Anyone driving east from San Francisco on Highway 80, the 10-lane transcontinental highway to Nevada and points east, can’t miss the name Mondavi. In California’s Central Valley, where the Mondavi family first made its name in the grape wholesaling business in the 1920s and then became America’s foremost wine dynasty, Robert and Margrit Mondavi have passed into legend – so much so that their names are heralded for all to see from the freeway.The elegant Mondavi arts center, above, is a dramatic addition to the rural landscape of Davis -- and it will soon be joined by the Robert Mondavi Institute, depicted in an artists' rendering below.
This past week, I gave talks on my book, The House of Mondavi, in Sacramento and the nearby town of Davis, where the University of California’s renowned viticulture program is based. Davis is home to both the Robert and Margrit Mondavi Center for the Performing Arts and the Robert Mondavi Institute for Wine and Food Science. You can see the sign for the Mondavi Center on one side of the I-80 and the construction site for the new RMI on the other.
When I told a good friend from Alabama about these author events, she teased, “Oh, Julie, it’s just Mo’ Bob Mon …” -- meaning that talking about the late Bob Mondavi had become a long-standing routine. In fact, it’s been Mo’ Bob Mon for more than 15 months now, and that’s why I was was not much looking forward to what had threatened to be a long and taxing day in the Central Valley.
But to my surprise, the two events were some of the liveliest and most though-provoking I’ve yet attended. The first took place at a breakfast for about 50 members and guests of the Capital Region Family Business Center, a non-profit group made up of second-, third-, and even a few fourth- and fifth-generation members of local family businesses. Not only did they ask unusually astute questions about the challenges the Mondavis faced in passing on their family business to the next generation -- but to my delight, one member suggested that Holly Hunter be cast in the role of the intrepid reporter in the film version of “The House of Mondavi.” I’d prefer Tina Fey, but, hey, who’s complaining?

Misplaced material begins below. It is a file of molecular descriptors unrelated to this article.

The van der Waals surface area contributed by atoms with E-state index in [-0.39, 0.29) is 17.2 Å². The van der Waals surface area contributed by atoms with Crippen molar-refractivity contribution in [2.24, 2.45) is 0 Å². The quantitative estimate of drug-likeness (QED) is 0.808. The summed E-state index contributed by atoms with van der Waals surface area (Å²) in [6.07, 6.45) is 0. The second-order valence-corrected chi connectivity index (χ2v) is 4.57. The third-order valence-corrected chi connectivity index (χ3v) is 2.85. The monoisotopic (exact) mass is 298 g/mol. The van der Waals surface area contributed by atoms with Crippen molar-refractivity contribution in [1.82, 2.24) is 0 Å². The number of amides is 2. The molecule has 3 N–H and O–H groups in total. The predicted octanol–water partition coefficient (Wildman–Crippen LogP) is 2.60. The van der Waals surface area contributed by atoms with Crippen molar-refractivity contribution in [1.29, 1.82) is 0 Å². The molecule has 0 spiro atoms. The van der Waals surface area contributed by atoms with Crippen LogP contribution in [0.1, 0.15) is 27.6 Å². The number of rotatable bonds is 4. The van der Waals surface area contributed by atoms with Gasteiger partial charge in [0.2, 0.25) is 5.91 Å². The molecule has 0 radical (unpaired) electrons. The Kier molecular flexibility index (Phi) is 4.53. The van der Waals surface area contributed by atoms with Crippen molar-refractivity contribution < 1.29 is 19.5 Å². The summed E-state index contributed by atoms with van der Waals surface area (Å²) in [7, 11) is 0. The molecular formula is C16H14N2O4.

That evening, I made my way to the Avid Reader bookstore in Davis, where several members of a book club that had already read “The House of Mondavi” turned the evening into a salon, rather than a soliloquy. Even better, a woman who had been one of the first employees of Copia, the food and wine center Mr. Mondavi spearheaded in Napa, joined us and shared her first-hand observations of him in Copia board meetings and his relations with the rest of the family.
Once again, though, the evening ended with a guessing game: who should be cast in the role of Robert Mondavi? (Clint Eastwood, Robert Duvall?) Margrit? (Meryl Streep, plying her skills with foreign accents, or Carol Channing?) Michael? (Robert De Niro?)
I thoroughly enjoyed myself and learned much from the region where the Mondavi dynasty got its start. Those who are interested in what Michael Mondavi learned from the events I describe in The House of Mondavi may wish to attend a conversation between him and Professor Robert Smiley at U.C. Davis’s Graduate School of Management, which will take place Wednesday, Nov. 12.
I’m sure it will be a good evening, but for me, with a lot of work ahead for my next book, it’s No Mo’ Bob Mon!